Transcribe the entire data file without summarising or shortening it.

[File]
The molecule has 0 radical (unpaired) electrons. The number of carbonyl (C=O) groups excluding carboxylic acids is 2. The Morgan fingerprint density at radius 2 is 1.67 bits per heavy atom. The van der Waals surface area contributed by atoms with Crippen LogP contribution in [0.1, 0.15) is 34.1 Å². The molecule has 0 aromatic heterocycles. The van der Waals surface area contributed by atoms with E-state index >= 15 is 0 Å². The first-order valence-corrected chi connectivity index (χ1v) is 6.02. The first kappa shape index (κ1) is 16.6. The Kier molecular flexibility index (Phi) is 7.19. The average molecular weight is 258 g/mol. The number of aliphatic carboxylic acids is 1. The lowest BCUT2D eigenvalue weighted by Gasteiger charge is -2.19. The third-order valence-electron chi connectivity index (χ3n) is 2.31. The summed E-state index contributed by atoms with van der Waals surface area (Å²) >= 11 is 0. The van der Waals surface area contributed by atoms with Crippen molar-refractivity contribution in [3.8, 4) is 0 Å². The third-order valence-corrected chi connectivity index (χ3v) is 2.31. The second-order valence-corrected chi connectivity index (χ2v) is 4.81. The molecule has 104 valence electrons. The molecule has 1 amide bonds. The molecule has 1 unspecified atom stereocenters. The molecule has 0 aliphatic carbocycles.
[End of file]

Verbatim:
The molecule has 0 radical (unpaired) electrons. The number of carbonyl (C=O) groups excluding carboxylic acids is 2. The Morgan fingerprint density at radius 2 is 1.67 bits per heavy atom. The van der Waals surface area contributed by atoms with Crippen LogP contribution in [0.1, 0.15) is 34.1 Å². The molecule has 0 aromatic heterocycles. The van der Waals surface area contributed by atoms with E-state index >= 15 is 0 Å². The first-order valence-corrected chi connectivity index (χ1v) is 6.02. The first kappa shape index (κ1) is 16.6. The Kier molecular flexibility index (Phi) is 7.19. The average molecular weight is 258 g/mol. The number of aliphatic carboxylic acids is 1. The lowest BCUT2D eigenvalue weighted by Gasteiger charge is -2.19. The third-order valence-electron chi connectivity index (χ3n) is 2.31. The summed E-state index contributed by atoms with van der Waals surface area (Å²) >= 11 is 0. The van der Waals surface area contributed by atoms with Crippen molar-refractivity contribution in [3.8, 4) is 0 Å². The third-order valence-corrected chi connectivity index (χ3v) is 2.31. The second-order valence-corrected chi connectivity index (χ2v) is 4.81. The molecule has 104 valence electrons. The molecule has 1 amide bonds. The molecule has 1 unspecified atom stereocenters. The molecule has 0 aliphatic carbocycles.